At the local level, Owens predicts “by and large we will probably do OK. We will lose some convention business, but 80 percent of our hotel stays are leisure travel, not convention. So we’ll make it through. But not everybody is Savannah.”

(Of note is that the new hotel/motel tax will not apply to vacation rentals or Airbnb usage.)

For now, Owens and the TLC have their sights set on lobbying the legislature to strip the tax when it convenes next year.

“I guess part of the message we want to send is, what’s the next industry to be targeted like this? This could happen to you.”

Our lobbyist source reports that perhaps the most significant single development is that the window is now open for counties to bring transportation sales taxes to a referendum—such as the TSPLOST measure which failed in 2012, and in part is why the Governor was so anxious to raise so much new revenue.

“There’s now a limited amount of time to regenerate those round tables in case local governments decide make another run at a sales tax,” the lobbyist tells us. “For example, Chatham, Bryan, and Effingham Counties could try and put together a package to finish the Jimmy DeLoach Parkway or the Effingham Parkway, or to improve Airport access, things of that nature.”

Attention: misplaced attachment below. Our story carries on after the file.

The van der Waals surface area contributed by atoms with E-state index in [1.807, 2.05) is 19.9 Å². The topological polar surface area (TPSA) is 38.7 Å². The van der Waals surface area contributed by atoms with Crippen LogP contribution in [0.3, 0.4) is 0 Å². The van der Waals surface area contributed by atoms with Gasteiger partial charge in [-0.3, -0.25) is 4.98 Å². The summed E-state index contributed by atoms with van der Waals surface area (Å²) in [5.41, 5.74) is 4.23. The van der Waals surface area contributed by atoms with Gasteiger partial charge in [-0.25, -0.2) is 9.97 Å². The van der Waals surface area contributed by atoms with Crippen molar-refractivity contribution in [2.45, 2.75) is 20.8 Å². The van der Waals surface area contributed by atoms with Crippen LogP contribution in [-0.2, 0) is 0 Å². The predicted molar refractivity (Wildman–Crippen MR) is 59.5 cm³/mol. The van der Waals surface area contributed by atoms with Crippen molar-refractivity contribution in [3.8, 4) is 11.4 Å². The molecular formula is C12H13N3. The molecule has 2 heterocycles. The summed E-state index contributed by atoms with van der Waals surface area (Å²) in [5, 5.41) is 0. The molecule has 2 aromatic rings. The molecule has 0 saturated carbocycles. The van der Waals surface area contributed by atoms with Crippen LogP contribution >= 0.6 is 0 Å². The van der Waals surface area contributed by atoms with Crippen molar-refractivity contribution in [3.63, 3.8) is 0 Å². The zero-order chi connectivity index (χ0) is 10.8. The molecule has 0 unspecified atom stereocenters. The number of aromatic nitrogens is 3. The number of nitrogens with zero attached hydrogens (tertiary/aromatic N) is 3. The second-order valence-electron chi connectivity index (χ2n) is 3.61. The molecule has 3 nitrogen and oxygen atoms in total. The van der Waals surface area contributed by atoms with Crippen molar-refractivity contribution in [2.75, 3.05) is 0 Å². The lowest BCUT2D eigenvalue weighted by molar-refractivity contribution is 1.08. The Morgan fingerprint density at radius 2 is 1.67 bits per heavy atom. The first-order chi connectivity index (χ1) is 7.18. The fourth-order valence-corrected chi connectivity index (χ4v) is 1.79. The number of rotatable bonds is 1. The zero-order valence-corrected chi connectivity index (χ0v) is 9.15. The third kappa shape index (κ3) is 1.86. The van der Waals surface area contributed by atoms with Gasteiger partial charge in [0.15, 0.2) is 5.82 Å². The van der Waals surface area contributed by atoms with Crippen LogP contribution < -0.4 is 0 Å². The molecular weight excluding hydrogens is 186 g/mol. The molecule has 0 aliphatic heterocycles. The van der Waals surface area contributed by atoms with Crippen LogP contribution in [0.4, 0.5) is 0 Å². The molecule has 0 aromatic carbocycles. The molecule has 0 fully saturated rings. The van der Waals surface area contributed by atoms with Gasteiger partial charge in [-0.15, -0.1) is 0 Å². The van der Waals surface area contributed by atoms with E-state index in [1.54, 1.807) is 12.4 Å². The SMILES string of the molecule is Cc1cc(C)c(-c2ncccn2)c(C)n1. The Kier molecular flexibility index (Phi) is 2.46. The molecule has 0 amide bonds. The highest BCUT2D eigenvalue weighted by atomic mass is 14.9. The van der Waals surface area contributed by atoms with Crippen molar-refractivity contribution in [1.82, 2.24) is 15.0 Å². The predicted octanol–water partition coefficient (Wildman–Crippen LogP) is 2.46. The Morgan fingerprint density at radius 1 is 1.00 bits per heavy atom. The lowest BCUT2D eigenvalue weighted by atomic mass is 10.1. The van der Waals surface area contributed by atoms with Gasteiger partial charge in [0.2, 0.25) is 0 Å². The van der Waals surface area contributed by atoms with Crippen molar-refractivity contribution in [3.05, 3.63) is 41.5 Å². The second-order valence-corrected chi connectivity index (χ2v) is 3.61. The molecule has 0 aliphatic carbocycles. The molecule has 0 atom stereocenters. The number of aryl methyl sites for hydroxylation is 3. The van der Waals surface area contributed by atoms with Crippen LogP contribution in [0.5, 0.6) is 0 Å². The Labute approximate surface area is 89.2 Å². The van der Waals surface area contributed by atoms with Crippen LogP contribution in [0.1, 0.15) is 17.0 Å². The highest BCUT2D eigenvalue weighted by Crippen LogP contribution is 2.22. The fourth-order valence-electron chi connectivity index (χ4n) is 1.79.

The law now allows for those local sales taxes to be fractional rather than rounded to the penny—i.e., less than one percent.

The lobbyist says while the new 26 cents per gallon excise tax—estimated to raise $60 million per penny—may sound high, keep in mind the 4 percent state gas sales tax is going away, along with local sales taxes over the first $3 a gallon.

With the current total gas tax at 19.5 cents a gallon, the tax hike amounts to about a seven cent net increase.

Many progressive-leaning folks are incensed that the bill eliminates the electric vehicle tax credit and the fuel tax exemption for school and transit buses—the latter meaning Savannah/Chatham public schools now face a $200,000 annual hit, and Chatham Area Transit about $100,000.

However, on the bright side the bill approved a $75 million bond issue to fund public transit.

“The first serious money devoted to transit in Georgia, ever,” the lobbyist tells us.